IOWA CITY, Iowa — After the loss at Michigan on Wednesday, Iowa coach Steve Alford said Jeff Horner was “key.” The sophomore point guard proved it again Saturday.
Where the Mason City, IA.-native couldn’t buy a shot in Ann Arbor (1-of-6), Horner opened with a blazing perfect record — 4-of-4 from the field with three 3-pointers — in the first half against Penn State.
Horner missed just one shot in the entire game, tied an Iowa record with a perfect 6-of-6 from beyond the arc and scored a team-high 20 points to lead the Hawkeyes to a 77-58 victory against the Nittany Lions before a crowd of 13,674 inside Carver-Hawkeye Arena.
Horner has scored 20 points or more in four of the last six games.
“It is a little bit (different),” Horner said. “We’ve been playing great at home, and now we have to take the game on the road. We have to pick something up.
“I remember when I hit the third or fourth one and it felt pretty good,” Horner added. “My shot’s been feeling pretty good lately.”
The Hawkeyes hit 10-of-14 triples in the first 20 minutes in a barrage of 3s that left the Nittany Lions buried with a 45-22 halftime deficit.
Horner’s opening led Iowa to shoot 17-of-24 from the field in the first half (70.8 percent) and close the door early on the Nittany Lions. Pierre Pierce equaled Horner’s 11 first-half points, while seniors Glen Worley and Brody Boyd put in 10 and nine respectively.
“I don’t think that was a strategy,” Worley said about the 3s. “It kind of turned out to be that way. That was something that was really good, but we have to establish a post presence throughout the next nine or ten games.”
“I think Brody hit one and I asked, `What’s going on here?'” said Horner. “It was awesome. We’ve turned into a pretty good shooting team, and it’s just awesome when you can shoot like that.”
Pierce scored 17 points, Worley put in 14 and Boyd added nine in the game. Iowa (11-7 overall, 4-3 Big Ten Conference) hit 55.1 from the field and was at 60.9 percent for 3-pointers. The Hawkeyes have the third-best scoring offense in the league, averaging 74.3 points per game. Illinois leads the Big Ten with 75.6.
And while 3s were falling like snow for the Hawks, absolutely nothing worked for Penn State. It could only muster a lowly 24.3 percent from the field, including 1-of-11 from beyond the arc in the first 20 minutes.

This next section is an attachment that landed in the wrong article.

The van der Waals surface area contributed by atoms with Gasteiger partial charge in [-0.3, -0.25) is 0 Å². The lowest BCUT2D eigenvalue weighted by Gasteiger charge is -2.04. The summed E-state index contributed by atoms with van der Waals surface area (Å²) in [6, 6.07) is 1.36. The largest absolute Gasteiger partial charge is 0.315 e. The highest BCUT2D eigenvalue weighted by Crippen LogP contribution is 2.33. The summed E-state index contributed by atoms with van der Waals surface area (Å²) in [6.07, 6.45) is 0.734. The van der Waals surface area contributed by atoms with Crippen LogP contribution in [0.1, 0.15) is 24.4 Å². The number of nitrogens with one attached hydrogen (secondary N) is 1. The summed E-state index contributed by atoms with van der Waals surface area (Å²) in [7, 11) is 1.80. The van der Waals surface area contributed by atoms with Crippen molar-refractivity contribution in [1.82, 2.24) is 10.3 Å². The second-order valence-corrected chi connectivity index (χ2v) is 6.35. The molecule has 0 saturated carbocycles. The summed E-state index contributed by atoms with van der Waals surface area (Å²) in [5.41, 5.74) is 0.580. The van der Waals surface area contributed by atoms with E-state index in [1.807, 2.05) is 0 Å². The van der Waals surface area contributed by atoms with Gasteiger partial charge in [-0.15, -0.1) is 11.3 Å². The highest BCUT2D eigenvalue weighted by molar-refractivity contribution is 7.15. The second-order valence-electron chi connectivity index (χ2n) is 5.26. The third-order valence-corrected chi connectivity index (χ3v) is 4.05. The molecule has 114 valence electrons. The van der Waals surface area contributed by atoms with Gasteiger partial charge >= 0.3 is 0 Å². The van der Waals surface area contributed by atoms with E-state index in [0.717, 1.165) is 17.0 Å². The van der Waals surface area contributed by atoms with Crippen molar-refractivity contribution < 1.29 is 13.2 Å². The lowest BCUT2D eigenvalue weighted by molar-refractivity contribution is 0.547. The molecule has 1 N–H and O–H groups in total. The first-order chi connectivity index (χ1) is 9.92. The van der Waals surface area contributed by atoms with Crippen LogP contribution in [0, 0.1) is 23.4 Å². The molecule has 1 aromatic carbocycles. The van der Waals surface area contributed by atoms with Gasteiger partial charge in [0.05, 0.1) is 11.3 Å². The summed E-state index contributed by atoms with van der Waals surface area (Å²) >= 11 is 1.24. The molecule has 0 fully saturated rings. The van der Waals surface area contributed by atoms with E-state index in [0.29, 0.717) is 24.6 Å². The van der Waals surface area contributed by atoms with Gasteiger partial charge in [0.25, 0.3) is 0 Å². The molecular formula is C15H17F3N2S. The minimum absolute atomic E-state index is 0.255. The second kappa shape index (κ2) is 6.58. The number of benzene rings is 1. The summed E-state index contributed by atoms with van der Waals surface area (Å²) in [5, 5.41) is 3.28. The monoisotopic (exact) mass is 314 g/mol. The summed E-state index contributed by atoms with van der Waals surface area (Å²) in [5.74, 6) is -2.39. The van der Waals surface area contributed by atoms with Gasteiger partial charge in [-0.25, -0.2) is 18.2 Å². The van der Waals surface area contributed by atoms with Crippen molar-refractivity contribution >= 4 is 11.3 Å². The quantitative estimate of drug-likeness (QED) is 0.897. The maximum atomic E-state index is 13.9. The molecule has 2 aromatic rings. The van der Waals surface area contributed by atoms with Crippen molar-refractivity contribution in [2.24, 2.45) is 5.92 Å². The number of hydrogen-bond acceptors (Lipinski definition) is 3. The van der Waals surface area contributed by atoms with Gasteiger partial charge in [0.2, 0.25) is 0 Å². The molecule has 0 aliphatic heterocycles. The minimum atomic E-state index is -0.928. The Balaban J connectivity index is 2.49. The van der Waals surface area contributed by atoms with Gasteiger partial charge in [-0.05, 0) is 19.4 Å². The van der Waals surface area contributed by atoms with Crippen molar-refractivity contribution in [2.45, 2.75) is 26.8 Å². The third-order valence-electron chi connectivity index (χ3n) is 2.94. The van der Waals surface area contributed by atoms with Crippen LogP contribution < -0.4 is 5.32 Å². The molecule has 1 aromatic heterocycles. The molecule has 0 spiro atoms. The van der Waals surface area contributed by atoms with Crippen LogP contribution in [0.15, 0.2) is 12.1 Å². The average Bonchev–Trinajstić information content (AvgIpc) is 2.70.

“Obviously, it was a very impressive first half,” Penn State coach Ed DeChillis said. “They shot the ball extremely well. We didn’t do that at all the first half, and in the second half we actually played like a basketball team.”
Iowa’s defense held the Nittany Lions (9-9, 3-4) to three free throws until the 13:53 mark in the first half, when freshman guard Ben Luber made a layup to begin to salvage the 17-3 deficit.
PSU could only hit one in three shots through the match-up, increasing the average only by capitalizing on Iowa’s fatigue in the last eight minutes with a 16-3 run. The Nittany Lions were 5-of-24 for 3s and 5-of-14 at the line.
Although Luber beat his season-average 7.5 points with eight in the first half and had 11 for the game, Pierce neutralized PSU’s leading scorer Jan Jagla, who usually averages 15.2 points per game.
The Pierce-Jagla match-up was perhaps the oddest on the court with the 6-foot-4 Pierce up against the 7-foot Jagla. But it worked, and Jagla went 5-of-17 for 11 points.
“I’ve never guarded anyone 7-feet tall,” said Pierce. “I knew he was a perimeter player, and I just wanted to get at him and make him dribble. I knew I had help, so I just tried to make him go to the hole.
“I just tried to play physical and keep him on the outside with contested jump shots.”
“It was really no match-up. Pierce just took him off the dribble,” said DeChillis.
Marlon Smith was Penn State’s leading scorer with 22 points in the game, but 12 of those came in the 16-3 Nittany Lion run late in the second half.
“They decided to compete in the second half, but it was too late, they were down 20-something against a very good team on the road,” DeChillis said. “We didn’t have that mentality here this evening to come in here and play.”
Barry Pump, hawkeyesports.com